'A Midsummer Night's Dream'

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By Peter Yeung M51A

                                English Coursework Third Assignment

        I have read and studied ‘A Midsummer Night’s Dream’, an enthralling romantic comedy that is still enjoyed. The play was thought to have been written in 1595 or 1596, by William Shakespeare. At the time Elizabeth I was on the throne and both the vulgar crowd and upper class enjoyed it. Shakespeare was not only popular because of his sharp wit, but anyone could relate to the stories in some way. I am going to direct the concluding sequence of events, with my own preference of stage setting and how characters act, in order to show how the play’s themes can be made clear and exciting in the theatre, using its resources.

        The themes that I shall outline are the pain and the pleasure of love, marriage, unity, superiority and transformation. The series of final events are very important to the story itself. The ending completely changes the genre of the story, from difficulty to serenity. When Titania and Oberon fell out it caused drastic human difficulties. It is like the world Super powers falling out, and having a nuclear war.

TITANIA: The ox hath therefore stretched his yoke in vain,

    The ploughman lost his sweat, and the green corn,

    Hath rotted ere his youth attained a beard.

Once Titania and Oberon are back together peace is restored, the couples join together in unity, as when before they were apart. Theseus and Hippolyta, Hermia and Lysander, Helena and Demetrius unify in marriage. This unity may even be Shakespeare’s idea of representing the need for the National Unity of England; For England to join together to fight against the threatening Catholic forces of Europe.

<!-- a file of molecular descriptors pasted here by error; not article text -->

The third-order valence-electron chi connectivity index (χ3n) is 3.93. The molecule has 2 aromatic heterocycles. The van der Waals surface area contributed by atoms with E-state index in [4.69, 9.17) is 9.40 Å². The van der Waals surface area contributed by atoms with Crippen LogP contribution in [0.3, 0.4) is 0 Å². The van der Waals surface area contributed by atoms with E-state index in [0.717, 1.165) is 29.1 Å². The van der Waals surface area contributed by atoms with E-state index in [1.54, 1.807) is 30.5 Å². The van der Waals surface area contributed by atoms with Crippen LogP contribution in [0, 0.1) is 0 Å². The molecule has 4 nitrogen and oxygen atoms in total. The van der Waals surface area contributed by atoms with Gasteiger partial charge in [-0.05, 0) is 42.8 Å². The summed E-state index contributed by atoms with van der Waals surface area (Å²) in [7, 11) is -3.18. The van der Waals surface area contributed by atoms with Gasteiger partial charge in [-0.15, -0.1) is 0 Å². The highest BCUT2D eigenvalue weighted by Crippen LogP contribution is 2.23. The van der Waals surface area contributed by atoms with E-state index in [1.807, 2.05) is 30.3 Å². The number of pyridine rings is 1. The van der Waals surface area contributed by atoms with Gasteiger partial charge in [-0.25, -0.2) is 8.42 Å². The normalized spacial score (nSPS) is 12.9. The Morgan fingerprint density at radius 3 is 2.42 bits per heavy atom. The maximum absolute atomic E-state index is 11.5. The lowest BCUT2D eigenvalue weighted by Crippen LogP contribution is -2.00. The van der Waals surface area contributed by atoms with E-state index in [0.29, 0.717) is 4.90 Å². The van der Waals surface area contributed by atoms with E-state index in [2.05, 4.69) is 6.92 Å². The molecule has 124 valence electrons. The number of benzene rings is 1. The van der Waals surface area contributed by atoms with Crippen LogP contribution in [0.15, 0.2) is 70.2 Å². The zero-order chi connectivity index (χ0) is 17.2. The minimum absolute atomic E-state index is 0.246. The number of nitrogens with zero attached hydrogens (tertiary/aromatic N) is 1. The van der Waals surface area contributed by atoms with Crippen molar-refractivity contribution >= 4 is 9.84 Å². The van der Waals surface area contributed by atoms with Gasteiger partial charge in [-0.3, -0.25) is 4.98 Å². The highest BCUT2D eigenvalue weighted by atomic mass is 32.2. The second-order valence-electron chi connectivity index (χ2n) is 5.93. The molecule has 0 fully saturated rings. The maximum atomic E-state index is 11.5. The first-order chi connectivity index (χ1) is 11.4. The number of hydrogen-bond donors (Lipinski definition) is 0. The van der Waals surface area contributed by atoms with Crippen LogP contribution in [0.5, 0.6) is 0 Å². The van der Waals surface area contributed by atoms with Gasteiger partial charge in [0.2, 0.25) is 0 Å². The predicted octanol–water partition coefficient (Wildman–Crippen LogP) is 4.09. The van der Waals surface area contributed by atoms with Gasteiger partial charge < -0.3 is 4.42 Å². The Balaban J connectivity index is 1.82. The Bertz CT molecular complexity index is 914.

Marriage is portrayed as a rite of passage; it gives us the idea of ‘standing on our own two feet’. In the 21st Century the first rite of passage for us is probably our driving license. We would no longer need to rely on our parent to take us around everywhere; we could drive ourselves wherever, whenever we want. This alarms our parents of our growing independence and stability, just as, here, the choice of a partner represents independence and plans for a future, and a future generation.

Love is shown to provide both great joy and also an exceptionally dangerous emotion. Love disrupts thoughts; it blurs thoughts that were once clear, it could split one generation from another. The pain that Helena must go through to gain her lover, Demetrius, as she follows him persistently, chasing the ever-elusive emotion, is a clear sign of that.

DEMETRIUS: Do I entice you? Do I speak you fair?

                        Or rather do I not in the plainest truth

                       Tell you I do not, nor I cannot love you?

HELENA: And even for that do I love you the more.

                 I am your spaniel; and, Demetrius,

                The more you beat me I will fawn on you.

Demetrius shows his feelings, unmistakably, while, despite his rebuff, Helena uses imaginative vocabulary, like ‘spaniel’ and ‘fawn’ that show her blind devotion to him. But, thanks to the spirits, at the end, when all faith is lost; she is finally married to Demetrius.

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Lastly, Transformation is a recurring theme throughout the play; the main story takes place in a forest, normally a place thought to be hazardous, with danger lurking about. However in this play, the forest is portrayed like a fairy tale. All of the main transformations occur here. Bottom is transformed into a beast, yet ironically Titania is also transformed, to someone that passionately and embarrassingly loves Bottom. Men who were once civil, Demetrius and Lysander, declare their love for the same woman, Helena, and at the same time loathe each other, as if the forest has an eerie and ...

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